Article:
Renewable Energy in Spain: What You Should know
Approximately 47.6 million people currently populate Spain, and each citizen relies on energy for their activities. As of 2021, Spain's energy consumption per capita was 2.4 tons of oil equivalent (toe). This puts Spain up among the largest energy consumers in Europe. However, Spain, for the most part, has to import the energy it consumes due to the lack of abundant petroleum resources.
Generally, fossil fuels, wind, solar, nuclear, and hydroelectric energy sources are actively utilized in Spain. However, Spain is one of the countries that has started working actively to reduce reliance on fossil fuels. Right from the early 2000s, Spain has been making efforts to focus more on renewable energy. While this is major because of the adverse effects of fossil fuels on the environment, it has also brought advancements in energy management and proper utilization.
Spain has witnessed a steady reduction in its reliance on fossil fuels for energy generation. Compared to countries such as Norway and Germany, the differences have not been entirely impressive, but their rights have demonstrated firm progress.
Renewable Energy in Spain: How Far They Have Come.
To date, Spain continues to make advances in producing and using renewable energy. However, for a country that used to import a lot of coal and release subsidies for the cause, the new changes greatly impact the economy. We highlight below how much change the country has undergone over the past decade.
- Between 2010 and 2020, fossil fuels contribution to Spain's energy generation dropped from 74.59% to 69.29%. This was an inevitable result of the country's incipient adoption of RE as, within the same period, RE contribution to energy generation increased from 15.90% to 20.31%.
- Electricity generated from renewables has taken an impressive leap over the past decade. As of 2010, Spain managed to generate 32.79% of its electricity from renewables. Over a decade later, as of 2021, Spain generated nearly half its total electricity from renewables at 46.30%.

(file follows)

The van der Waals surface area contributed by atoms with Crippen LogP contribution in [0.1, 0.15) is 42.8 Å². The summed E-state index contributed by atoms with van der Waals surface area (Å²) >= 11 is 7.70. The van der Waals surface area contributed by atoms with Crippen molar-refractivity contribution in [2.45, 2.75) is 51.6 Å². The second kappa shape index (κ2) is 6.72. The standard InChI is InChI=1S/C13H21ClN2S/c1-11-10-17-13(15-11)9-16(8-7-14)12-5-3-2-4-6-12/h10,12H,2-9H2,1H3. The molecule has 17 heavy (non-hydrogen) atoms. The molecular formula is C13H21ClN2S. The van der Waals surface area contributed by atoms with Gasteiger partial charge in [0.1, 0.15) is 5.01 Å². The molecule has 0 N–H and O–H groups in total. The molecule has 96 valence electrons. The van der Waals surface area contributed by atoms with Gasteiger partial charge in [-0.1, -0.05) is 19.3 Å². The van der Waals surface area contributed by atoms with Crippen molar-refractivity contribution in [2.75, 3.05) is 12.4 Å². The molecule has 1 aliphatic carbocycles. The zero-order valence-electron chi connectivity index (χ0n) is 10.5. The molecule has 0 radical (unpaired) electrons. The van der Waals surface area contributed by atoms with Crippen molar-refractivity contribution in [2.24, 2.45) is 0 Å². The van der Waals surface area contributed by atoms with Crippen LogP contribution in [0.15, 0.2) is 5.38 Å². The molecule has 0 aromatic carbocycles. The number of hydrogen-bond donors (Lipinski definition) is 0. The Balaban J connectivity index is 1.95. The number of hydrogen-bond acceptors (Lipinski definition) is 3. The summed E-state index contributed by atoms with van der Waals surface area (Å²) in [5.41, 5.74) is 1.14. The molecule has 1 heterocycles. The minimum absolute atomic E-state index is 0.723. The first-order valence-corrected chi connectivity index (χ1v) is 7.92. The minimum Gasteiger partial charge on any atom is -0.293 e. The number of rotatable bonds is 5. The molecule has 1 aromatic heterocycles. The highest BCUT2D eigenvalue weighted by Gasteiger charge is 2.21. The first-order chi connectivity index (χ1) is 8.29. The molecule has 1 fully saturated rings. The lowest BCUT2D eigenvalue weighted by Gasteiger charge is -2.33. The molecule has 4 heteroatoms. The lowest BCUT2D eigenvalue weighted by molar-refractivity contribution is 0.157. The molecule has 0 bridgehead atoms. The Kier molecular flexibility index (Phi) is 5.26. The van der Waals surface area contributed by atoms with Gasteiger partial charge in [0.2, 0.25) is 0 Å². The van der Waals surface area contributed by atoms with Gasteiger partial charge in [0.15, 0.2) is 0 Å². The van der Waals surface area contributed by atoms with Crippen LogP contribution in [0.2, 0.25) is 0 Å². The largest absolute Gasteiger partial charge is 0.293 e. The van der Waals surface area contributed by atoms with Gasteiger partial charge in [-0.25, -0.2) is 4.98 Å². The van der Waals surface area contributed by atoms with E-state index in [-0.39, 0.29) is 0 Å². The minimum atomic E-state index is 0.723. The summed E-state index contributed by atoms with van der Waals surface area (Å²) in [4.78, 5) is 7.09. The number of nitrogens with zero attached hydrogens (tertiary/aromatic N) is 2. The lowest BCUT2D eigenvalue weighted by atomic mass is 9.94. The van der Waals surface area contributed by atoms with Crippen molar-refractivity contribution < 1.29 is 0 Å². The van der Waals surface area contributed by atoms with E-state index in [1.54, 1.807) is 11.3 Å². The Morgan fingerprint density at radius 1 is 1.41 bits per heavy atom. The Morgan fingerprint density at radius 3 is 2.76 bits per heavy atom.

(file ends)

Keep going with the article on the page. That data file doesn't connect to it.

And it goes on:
- Carbon intensity per unit of energy is another aspect in which Spain has made progress. Between 2010 and 2020, carbon intensity per unit of energy dropped from 0.17kg/kWh to 0.15kg/kWh. While this isn't much of a difference, it's a positive step, regardless.
- Wind energy continues to dominate Spain's renewables at 23.21% compared with 14.85% in 2010. Right behind wind energy are hydropower at 10.99%, solar at 9.69%, and other renewables such as biomass at 2.42%.
Favourable Renewable Energy Policies in Spain
The Covid-19 pandemic was perhaps the one push that Spain needed to establish measures further to promote the growth of RE in the country. The pandemic's impact on Spain's energy sector led to the creation of legislation that includes incentives such as feed-in tariffs.
More importantly, these new laws comprise individual laws that address specifics of the renewable energy sector:
Electricity law— introduces system revenues and subsidies through competitive tender procedures.
The new law on climate change and energy transition— promotes decarbonization through the prohibition of coal, gas, and oil exploration. It also moves to revitalize the electric vehicle (EV) market by banning the sale of fossil fuel vehicles by 2040.
The National Energy and Climate Plan (NECP)— focuses on modernizing the Spanish economy, especially the RE sector, and improving rural communities between 2021 and 2030.